This chapter discusses how to teach basic techniques to students can write effective narratives. What I love most about this chapter and other chapters in this book is that it provides actual activities to do in a classroom, graphic organizers for scaffolding and even assessment rubrics.

Narratives have distinct grammatical features:

  • Narratives use past tense, action verbs and temporal connectives when people and events are sequenced in time and space (whenever I hear “time and space” I think of the Doctor, I am such a Whovian)
    • Action verbs in the past tense: went, did, ran, drive
    • Temporal Connectives: then, after
  • Action sequences use action verbs, mental verbs are used in evaluations or reflections.
  • Action verbs are used metaphorically to create imagery.
  • Sentence structure can be played with in narratives.
  • Rhythm and repetition are also litarary devices used for effect in narratives.

Now all that seems easy to understand but students are often understood to just naturally know the parts of a narrative. In my language classroom, telling students the structure to follow can help them focus on their L2 development instead of being unsure about how to go about writing a narrative. How many times have you seen a student staring at a blank piece of paper because they didn’t know how to start?

Narratives have a structure. They need to orient the reader, present some kind of complication, and there needs to be a resolution. There can be a coda or evaluation at the end. This basic structure can be played with and extended. Novels are complex narratives. But this basic structure is present in all narratives, from simple recounts to full length novels.

When students get older, about high school age, their written language skills expand and they can produce narratives that are more literary and less like spoken language. Since I want to teach at a high school level I will have students who are able to create imagery and write in a literary way in their first language, while they are developing their second language, their written proficiency will likely mirror younger students L1 production. Providing them scaffolding like that is shown in the chapter to help them develop narratives in their second language will help them focus on form instead of text type structure. But teaching them to write a narrative in a second language from the very start will be amazing. There is quite a jump from the written output expected in the high school language class to university level language courses, especially if a student is majoring or minoring in a language. Having these tools at their disposal will be valuable to students.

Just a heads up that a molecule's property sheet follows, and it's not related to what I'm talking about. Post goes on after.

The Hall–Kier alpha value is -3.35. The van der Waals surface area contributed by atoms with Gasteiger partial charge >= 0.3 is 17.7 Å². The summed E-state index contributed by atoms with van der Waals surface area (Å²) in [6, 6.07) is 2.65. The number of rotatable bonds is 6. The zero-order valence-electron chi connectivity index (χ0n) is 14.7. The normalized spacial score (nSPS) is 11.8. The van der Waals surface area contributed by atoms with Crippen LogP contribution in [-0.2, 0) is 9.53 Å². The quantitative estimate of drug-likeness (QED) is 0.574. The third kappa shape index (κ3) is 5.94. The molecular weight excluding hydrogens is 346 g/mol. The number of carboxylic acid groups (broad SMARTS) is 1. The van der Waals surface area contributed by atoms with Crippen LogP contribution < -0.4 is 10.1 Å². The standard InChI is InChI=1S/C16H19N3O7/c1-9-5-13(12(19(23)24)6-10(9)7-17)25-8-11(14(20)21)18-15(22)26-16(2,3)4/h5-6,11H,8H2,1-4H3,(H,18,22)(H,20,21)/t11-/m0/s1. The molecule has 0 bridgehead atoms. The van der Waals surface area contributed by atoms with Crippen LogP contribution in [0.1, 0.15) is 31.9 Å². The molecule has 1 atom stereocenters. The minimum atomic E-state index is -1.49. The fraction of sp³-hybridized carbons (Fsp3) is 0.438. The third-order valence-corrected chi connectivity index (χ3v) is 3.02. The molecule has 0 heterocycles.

I am most impressed with the assessment rubrics provided by this book. I love rubrics!

References
Knapp, P. & Watkins, A. (2005) Genre, text, grammar: Technologies for teaching and assessing writing. Sydney, Australia: University of New South Wales Press Ltd.
Butt et al. (2005) Towards a functional grammar in Using Functional Grammar, An Explorer’s Guide, p 22- 44.

Jun 9

French & American Measuring Spoons

Posted on Saturday, June 9, 2012 in Food, French

My mom sent me a recipe for homemade tortilla chips in French today, I suppose to help me practice my reading comprehension. And that is fun! But there was one thing I couldn’t quite understand in the recipe. The recipe measures things in “cuillères à soupe” and “cuillères à café”. I was a bit befuddled over that. Spoons for soup and spoons for coffee? What? So I researched and this artile about the differences (and ultimately similarities) of French & American measuring spoons. Turns out that cuillères à soupe is the equivalent of the American tablespoon and cuillères à café is the equivalent of the American teaspoon. Simple!

Jun 9

French Study Update

Posted on Saturday, June 9, 2012 in French, Second Language Acquisition

French studies are going well! My grammar and verb review is progressing very well. I’m reviewing concepts I haven’t studied in detail for years. I’ve been diving into an in-depth review of irregular verbs, passe compose past participles, reflexive verbs, definite articles, indefinite articles, possessive pronouns, negating sentences, and more.

Even though these are all languauge concepts that I have previously mastered, I think it’s worthwhile review going on. Why bother with these things? Well for one I haven’t studied them in detail since high school? Research suggests revisitng concepts over time helps reinforce and more deeply learn concepts. Another reason is that I spent many years letting grammatical accuracy be trumped for fluency and there are real possibilities that there may be things I have been doing improperly for years and I do not want to fossilize any grammar inaccuracies. A teacher cannot be cemented into errors.